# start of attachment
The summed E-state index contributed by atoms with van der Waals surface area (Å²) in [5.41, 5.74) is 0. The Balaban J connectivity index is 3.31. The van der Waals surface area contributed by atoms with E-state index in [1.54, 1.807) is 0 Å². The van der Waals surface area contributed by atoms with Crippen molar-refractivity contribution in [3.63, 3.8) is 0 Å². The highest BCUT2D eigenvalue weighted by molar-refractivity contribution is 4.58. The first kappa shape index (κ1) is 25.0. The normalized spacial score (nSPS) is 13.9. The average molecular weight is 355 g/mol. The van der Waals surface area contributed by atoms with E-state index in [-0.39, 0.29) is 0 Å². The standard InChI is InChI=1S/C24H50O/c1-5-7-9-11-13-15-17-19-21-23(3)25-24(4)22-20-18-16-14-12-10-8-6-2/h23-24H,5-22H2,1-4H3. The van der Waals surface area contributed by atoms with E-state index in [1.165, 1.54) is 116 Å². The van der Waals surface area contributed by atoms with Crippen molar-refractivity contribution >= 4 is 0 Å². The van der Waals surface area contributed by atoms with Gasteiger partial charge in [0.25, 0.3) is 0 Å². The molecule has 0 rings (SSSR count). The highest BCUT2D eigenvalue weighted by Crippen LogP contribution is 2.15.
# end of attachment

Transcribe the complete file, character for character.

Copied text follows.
The summed E-state index contributed by atoms with van der Waals surface area (Å²) in [5.41, 5.74) is 0. The Balaban J connectivity index is 3.31. The van der Waals surface area contributed by atoms with E-state index in [1.54, 1.807) is 0 Å². The van der Waals surface area contributed by atoms with Crippen molar-refractivity contribution in [3.63, 3.8) is 0 Å². The highest BCUT2D eigenvalue weighted by molar-refractivity contribution is 4.58. The first kappa shape index (κ1) is 25.0. The normalized spacial score (nSPS) is 13.9. The average molecular weight is 355 g/mol. The van der Waals surface area contributed by atoms with E-state index in [-0.39, 0.29) is 0 Å². The standard InChI is InChI=1S/C24H50O/c1-5-7-9-11-13-15-17-19-21-23(3)25-24(4)22-20-18-16-14-12-10-8-6-2/h23-24H,5-22H2,1-4H3. The van der Waals surface area contributed by atoms with E-state index in [1.165, 1.54) is 116 Å². The van der Waals surface area contributed by atoms with Crippen molar-refractivity contribution >= 4 is 0 Å². The van der Waals surface area contributed by atoms with Gasteiger partial charge in [0.25, 0.3) is 0 Å². The molecule has 0 rings (SSSR count). The highest BCUT2D eigenvalue weighted by Crippen LogP contribution is 2.15.